Are the good times over for compact ultrasound?

2017 11 22 22 05 0130 Harris Simon 400

During the past 10 years, the market for compact ultrasound systems grew quickly. These units became the preferred ultrasound form factor for point-of-care applications and found their way into a variety of more traditional applications that benefited from a high degree of portability and maneuverability.

For example, compact ultrasound systems were increasingly used in surgical and interventional procedures, as well as in out-of-clinic primary healthcare -- particularly in rural areas. At the height of the systems' popularity, many customers who had previously purchased cart-based systems switched to compact systems, in some cases due to the lower cost, but in many cases because they were seen as the future direction of ultrasound. However, more recently, growth for the compact ultrasound sector has slowed for the reasons outlined below and described in detail in our recently released market intelligence report on the global ultrasound market.

Graph of compact ultrasound market value

Market maturation

The U.S. was the earliest adopter of point-of-care ultrasound (POCUS), followed by Western Europe and the developed Asian countries. The growth rate for POCUS in these regions is now slowing as the market becomes more established and the pool of potential new users diminishes. In the coming years, the POCUS market in developed countries is forecast to grow at a low- to midsingle-digit annual percentage rate.

In the developing and emerging countries, the POCUS market is far less established and there has not been the rapid uptake seen in the U.S. This is largely due to the lack of education and training on POCUS in these countries, especially for use in anesthesiology, critical care, emergency medicine, and musculoskeletal applications. Governmental focus on developing basic healthcare services such as general imaging and women's health, which are often better suited to cart-based systems, is also a contributing factor. While the number of conferences and manufacturer-led training sessions is increasing, it will take time to raise awareness and understanding of POCUS.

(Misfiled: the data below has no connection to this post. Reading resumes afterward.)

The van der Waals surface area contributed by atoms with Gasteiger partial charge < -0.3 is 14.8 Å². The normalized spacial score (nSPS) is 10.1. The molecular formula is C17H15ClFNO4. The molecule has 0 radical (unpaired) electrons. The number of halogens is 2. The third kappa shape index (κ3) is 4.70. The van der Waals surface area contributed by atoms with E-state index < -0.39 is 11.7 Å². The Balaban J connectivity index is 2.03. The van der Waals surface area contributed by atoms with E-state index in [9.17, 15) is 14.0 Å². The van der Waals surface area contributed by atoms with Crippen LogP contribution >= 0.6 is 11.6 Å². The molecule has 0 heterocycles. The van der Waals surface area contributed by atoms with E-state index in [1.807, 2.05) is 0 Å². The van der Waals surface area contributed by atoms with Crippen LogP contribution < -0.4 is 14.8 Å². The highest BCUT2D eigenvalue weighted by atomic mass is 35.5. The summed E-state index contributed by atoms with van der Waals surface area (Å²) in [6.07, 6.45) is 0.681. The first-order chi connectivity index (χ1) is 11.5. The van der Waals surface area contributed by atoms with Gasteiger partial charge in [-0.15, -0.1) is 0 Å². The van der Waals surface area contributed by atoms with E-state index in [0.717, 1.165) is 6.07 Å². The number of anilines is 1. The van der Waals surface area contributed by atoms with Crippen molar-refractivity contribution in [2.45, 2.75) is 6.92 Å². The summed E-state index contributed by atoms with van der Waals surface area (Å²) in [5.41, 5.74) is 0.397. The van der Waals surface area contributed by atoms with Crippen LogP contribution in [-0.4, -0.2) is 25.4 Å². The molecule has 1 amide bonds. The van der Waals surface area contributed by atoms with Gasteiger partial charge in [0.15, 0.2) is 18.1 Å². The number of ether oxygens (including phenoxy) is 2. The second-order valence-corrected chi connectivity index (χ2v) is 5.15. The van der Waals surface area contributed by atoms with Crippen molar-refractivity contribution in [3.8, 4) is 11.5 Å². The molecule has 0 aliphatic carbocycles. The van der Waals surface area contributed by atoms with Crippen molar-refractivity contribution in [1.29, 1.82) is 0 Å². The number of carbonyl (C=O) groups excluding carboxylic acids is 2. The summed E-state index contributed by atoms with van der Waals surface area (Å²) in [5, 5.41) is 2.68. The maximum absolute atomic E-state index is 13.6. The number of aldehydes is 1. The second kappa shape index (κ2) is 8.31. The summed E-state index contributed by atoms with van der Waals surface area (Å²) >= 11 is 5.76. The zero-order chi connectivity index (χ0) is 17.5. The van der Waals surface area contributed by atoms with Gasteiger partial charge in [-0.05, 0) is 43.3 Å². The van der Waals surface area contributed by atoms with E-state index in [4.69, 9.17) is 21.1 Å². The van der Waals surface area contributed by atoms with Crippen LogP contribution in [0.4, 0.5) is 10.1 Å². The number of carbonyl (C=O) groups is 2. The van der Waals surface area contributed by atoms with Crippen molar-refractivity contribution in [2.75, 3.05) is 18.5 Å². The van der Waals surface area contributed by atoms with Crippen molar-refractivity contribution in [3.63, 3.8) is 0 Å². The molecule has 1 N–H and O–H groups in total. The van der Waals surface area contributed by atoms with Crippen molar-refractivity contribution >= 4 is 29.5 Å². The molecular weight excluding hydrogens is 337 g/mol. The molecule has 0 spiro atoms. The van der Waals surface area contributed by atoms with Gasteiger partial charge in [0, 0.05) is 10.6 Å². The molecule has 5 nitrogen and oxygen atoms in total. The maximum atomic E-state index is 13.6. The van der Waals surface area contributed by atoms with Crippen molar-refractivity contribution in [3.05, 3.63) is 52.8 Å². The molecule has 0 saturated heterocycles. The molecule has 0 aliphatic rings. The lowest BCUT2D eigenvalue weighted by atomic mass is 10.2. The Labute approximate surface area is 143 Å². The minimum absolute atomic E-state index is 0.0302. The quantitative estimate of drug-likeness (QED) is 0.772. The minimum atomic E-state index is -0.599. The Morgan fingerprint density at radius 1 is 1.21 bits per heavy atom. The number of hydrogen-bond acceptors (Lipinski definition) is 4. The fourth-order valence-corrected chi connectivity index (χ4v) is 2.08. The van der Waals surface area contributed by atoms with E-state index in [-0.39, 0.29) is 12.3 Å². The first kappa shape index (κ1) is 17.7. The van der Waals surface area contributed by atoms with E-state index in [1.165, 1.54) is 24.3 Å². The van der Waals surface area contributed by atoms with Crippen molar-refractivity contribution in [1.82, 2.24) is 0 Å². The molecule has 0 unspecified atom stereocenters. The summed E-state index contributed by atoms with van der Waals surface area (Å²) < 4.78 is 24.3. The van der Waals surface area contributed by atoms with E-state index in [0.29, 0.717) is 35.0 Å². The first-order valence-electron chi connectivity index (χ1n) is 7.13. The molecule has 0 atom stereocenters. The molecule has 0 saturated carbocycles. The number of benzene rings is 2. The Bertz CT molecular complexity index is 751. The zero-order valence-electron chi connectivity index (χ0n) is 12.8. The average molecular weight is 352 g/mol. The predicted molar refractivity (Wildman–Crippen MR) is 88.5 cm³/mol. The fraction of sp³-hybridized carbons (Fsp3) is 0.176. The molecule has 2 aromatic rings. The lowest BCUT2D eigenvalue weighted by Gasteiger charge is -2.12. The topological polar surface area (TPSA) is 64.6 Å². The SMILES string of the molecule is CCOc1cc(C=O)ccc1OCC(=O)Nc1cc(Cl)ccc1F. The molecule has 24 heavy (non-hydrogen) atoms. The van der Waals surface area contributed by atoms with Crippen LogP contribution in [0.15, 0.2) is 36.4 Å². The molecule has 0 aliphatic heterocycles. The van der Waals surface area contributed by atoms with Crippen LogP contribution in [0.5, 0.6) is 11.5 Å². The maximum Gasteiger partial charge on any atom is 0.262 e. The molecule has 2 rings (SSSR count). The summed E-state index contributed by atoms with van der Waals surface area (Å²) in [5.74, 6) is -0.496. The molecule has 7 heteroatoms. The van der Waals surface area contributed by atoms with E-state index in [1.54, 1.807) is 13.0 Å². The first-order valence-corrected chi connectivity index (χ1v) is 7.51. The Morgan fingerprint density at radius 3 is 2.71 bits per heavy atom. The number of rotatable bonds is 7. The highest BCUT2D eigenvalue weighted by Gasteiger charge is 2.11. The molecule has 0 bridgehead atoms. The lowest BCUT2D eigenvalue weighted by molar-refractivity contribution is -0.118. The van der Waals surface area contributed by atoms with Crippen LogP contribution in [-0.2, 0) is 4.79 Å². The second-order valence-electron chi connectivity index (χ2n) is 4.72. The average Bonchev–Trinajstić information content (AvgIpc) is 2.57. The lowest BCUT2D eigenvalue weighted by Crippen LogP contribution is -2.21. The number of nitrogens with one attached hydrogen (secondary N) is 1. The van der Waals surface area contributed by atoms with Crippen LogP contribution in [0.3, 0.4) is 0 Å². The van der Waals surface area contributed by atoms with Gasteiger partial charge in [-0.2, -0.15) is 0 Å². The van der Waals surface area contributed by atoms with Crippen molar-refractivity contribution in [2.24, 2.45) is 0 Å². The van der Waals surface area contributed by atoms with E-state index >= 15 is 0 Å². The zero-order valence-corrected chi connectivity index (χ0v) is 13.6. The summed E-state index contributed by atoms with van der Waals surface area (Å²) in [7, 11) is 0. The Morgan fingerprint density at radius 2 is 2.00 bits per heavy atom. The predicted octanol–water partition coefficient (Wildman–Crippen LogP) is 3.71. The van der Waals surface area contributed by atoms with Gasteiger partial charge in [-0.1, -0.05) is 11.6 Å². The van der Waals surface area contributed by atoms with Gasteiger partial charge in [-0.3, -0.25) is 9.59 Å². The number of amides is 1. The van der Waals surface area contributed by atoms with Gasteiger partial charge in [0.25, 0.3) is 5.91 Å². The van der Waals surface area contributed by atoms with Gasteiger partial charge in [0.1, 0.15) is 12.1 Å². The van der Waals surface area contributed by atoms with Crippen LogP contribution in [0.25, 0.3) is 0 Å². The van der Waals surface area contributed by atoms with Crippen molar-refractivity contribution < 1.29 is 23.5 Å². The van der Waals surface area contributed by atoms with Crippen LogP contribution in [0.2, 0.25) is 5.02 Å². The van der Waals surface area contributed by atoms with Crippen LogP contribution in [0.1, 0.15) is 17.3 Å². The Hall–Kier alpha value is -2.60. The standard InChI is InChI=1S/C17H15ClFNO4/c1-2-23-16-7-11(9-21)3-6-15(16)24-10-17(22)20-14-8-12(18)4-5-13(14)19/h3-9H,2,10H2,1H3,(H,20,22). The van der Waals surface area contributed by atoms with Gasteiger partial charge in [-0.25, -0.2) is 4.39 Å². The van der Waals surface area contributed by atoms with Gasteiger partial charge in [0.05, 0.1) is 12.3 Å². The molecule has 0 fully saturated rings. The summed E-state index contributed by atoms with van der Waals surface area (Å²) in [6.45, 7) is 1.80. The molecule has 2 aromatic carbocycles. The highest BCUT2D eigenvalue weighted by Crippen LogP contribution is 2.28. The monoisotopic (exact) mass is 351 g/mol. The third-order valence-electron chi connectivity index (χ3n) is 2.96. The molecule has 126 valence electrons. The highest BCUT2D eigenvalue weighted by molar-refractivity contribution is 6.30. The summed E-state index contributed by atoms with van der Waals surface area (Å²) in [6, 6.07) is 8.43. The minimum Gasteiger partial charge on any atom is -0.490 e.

Although relatively strong growth is forecast for POCUS in the emerging markets, it will not fully offset the slowdown in the developed markets, leading to an overall reduction in the global growth rate.

The rise of handhelds

Handheld ultrasound devices have been available for several years, but the market has not lived up to expectations. Early-generation handheld ultrasound products had several flaws, including poor image quality in comparison with compact and cart-based ultrasound, poor battery life, poor ergonomics, and overheating. The relatively high price, typically in the region of $8,000 to $10,000, has also been a barrier.

Simon Harris.Simon Harris.

The latest handheld products are much improved, however, both in terms of performance, such as image quality and power management, and usability. Specifically, the introduction of ultraportable handhelds has spurred renewed interest in handheld ultrasound. These "system in a transducer" products connect -- wired or wirelessly, depending on the model -- to a smartphone or tablet device, with the scanning software downloaded as an app. Examples are Lumify from Philips Healthcare, C3 and L7 from Clarius Mobile Health, Sonon from Healcerion, and U-Lite from Sonoscanner.